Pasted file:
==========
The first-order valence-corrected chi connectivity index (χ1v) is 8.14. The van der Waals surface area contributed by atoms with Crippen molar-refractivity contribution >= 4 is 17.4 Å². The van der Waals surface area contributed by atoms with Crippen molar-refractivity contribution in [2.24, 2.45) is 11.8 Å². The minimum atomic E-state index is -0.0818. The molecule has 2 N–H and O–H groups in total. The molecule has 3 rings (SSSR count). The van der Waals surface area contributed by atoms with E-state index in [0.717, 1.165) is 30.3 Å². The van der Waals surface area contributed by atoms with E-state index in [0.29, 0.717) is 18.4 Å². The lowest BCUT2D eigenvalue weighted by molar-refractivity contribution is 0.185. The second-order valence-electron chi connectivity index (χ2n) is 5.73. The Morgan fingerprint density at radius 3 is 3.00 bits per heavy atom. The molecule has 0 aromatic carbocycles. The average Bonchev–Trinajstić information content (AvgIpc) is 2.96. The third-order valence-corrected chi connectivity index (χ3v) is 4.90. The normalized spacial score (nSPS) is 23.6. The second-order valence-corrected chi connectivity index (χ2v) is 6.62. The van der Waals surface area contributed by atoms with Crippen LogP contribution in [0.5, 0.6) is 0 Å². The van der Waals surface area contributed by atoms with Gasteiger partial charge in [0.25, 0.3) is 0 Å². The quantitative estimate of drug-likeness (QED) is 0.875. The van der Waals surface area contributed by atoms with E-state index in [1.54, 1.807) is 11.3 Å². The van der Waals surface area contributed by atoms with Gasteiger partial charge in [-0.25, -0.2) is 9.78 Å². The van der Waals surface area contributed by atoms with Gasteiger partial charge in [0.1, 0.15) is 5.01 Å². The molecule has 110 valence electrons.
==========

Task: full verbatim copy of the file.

The first-order valence-corrected chi connectivity index (χ1v) is 8.14. The van der Waals surface area contributed by atoms with Crippen molar-refractivity contribution >= 4 is 17.4 Å². The van der Waals surface area contributed by atoms with Crippen molar-refractivity contribution in [2.24, 2.45) is 11.8 Å². The minimum atomic E-state index is -0.0818. The molecule has 2 N–H and O–H groups in total. The molecule has 3 rings (SSSR count). The van der Waals surface area contributed by atoms with E-state index in [0.717, 1.165) is 30.3 Å². The van der Waals surface area contributed by atoms with E-state index in [0.29, 0.717) is 18.4 Å². The lowest BCUT2D eigenvalue weighted by molar-refractivity contribution is 0.185. The second-order valence-electron chi connectivity index (χ2n) is 5.73. The Morgan fingerprint density at radius 3 is 3.00 bits per heavy atom. The molecule has 0 aromatic carbocycles. The average Bonchev–Trinajstić information content (AvgIpc) is 2.96. The third-order valence-corrected chi connectivity index (χ3v) is 4.90. The normalized spacial score (nSPS) is 23.6. The second-order valence-corrected chi connectivity index (χ2v) is 6.62. The van der Waals surface area contributed by atoms with Crippen LogP contribution in [0.5, 0.6) is 0 Å². The van der Waals surface area contributed by atoms with Gasteiger partial charge in [0.25, 0.3) is 0 Å². The quantitative estimate of drug-likeness (QED) is 0.875. The van der Waals surface area contributed by atoms with E-state index in [1.54, 1.807) is 11.3 Å². The van der Waals surface area contributed by atoms with Gasteiger partial charge in [-0.25, -0.2) is 9.78 Å². The van der Waals surface area contributed by atoms with Gasteiger partial charge in [0.1, 0.15) is 5.01 Å². The molecule has 110 valence electrons.